Next he asked if I wanted to see a stall. We were only at 2000 feet, but he dropped full flaps and pulled back the throttle while I raised the nose. I watched the airspeed drop off quickly below the green arc, and the stall horn started blaring.
I looked out the window at the mothball fleet of ships below. We were not moving, just suspended in mid-air. He told me to pull back further, and finally I felt a little burble as the nose dropped slightly. He lowered the nose to gain airspeed and then raised the flaps. I pulled back again, and the horn blared. Finally the nose dropped unexpectedly. That wasn't bad at all. I had expected a wing to drop or a snap roll to the left or right.
As we headed back to the airport, I asked if I could do a slip. I added rudder and banked the ailerons to the right. The sight before me was so unnatural and the feeling so uncomfortable in my seat, I promptly returned to straight and level. OK, enough maneuvers for today.
The instructor noticed me looking for my house below and asked if I wanted to take a few pictures. Looking out over my neighborhood, I located my street by following the canal below, and then finally found my house. I shouted, "There it is!" and the instructor put the plane into a steep slip so I could get a good shot. I took a few pictures, and then tossed the camera onto the back seat as we turned to base.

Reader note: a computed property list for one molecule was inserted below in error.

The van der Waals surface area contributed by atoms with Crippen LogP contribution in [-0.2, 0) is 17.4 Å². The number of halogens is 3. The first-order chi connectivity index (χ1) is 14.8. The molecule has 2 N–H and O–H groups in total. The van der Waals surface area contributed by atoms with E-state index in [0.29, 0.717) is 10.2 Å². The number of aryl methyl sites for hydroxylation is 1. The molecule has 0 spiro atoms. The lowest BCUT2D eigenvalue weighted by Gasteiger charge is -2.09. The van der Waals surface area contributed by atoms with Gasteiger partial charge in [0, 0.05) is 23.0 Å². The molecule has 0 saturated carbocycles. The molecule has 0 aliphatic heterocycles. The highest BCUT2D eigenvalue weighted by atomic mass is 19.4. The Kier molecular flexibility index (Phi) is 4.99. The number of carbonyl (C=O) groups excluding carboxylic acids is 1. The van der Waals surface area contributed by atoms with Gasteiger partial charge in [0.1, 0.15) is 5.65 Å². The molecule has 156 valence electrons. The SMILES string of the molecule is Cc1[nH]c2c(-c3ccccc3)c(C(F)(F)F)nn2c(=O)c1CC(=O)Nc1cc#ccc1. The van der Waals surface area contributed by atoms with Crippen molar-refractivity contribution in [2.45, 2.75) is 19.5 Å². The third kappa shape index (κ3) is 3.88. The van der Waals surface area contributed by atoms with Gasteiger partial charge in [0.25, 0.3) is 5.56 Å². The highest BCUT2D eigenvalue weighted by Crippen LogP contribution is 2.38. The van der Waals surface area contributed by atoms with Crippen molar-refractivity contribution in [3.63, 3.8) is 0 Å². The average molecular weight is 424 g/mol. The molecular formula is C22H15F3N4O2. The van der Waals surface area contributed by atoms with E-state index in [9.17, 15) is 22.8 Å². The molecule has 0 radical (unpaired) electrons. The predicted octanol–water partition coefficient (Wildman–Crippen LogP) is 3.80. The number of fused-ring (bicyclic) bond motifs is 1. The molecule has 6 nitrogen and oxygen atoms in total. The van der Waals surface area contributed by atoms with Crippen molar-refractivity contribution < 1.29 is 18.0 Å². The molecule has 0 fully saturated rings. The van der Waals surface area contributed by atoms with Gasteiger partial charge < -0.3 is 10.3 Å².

The instructor dropped the final notch of flaps as we neared the runway and pulled the throttle to idle. He lined up on a very short final and told me he would help with the landing if I needed it. I put my hands and feet back on the controls and corrected for a little drift. I concentrated on staying on line and glanced at the airspeed: stable at 70. I rounded out a few feet above the runway, held the nose a few degrees up, and waited. We floated for a few seconds and made a greaser of a landing.
We were rolling down the centerline when I heard the instructor say, "That was all you. Nicely done." Beaming with pride, I forgot to use the brakes as we rolled past the taxiway.
We did a U-Turn and taxied back, crossing the adjacent runway and coming to a stop just past the hold short line. We were cleared back to the FBO, and when we got there I pulled the mixture and the engine rumbled to a stop.
After we tied down, the instructor took a snapshot of me posed with the airplane, like all those other pilots in the office, and I felt a small sense of accomplishment. Only a few people I know have ever been at the controls of a plane, and it was clear to me then that not just anyone could do this--and I had a lot to learn. As I drove home, I wondered if I had the "right stuff" to become a pilot. How many lessons will it take to answer that question? Maybe you never know.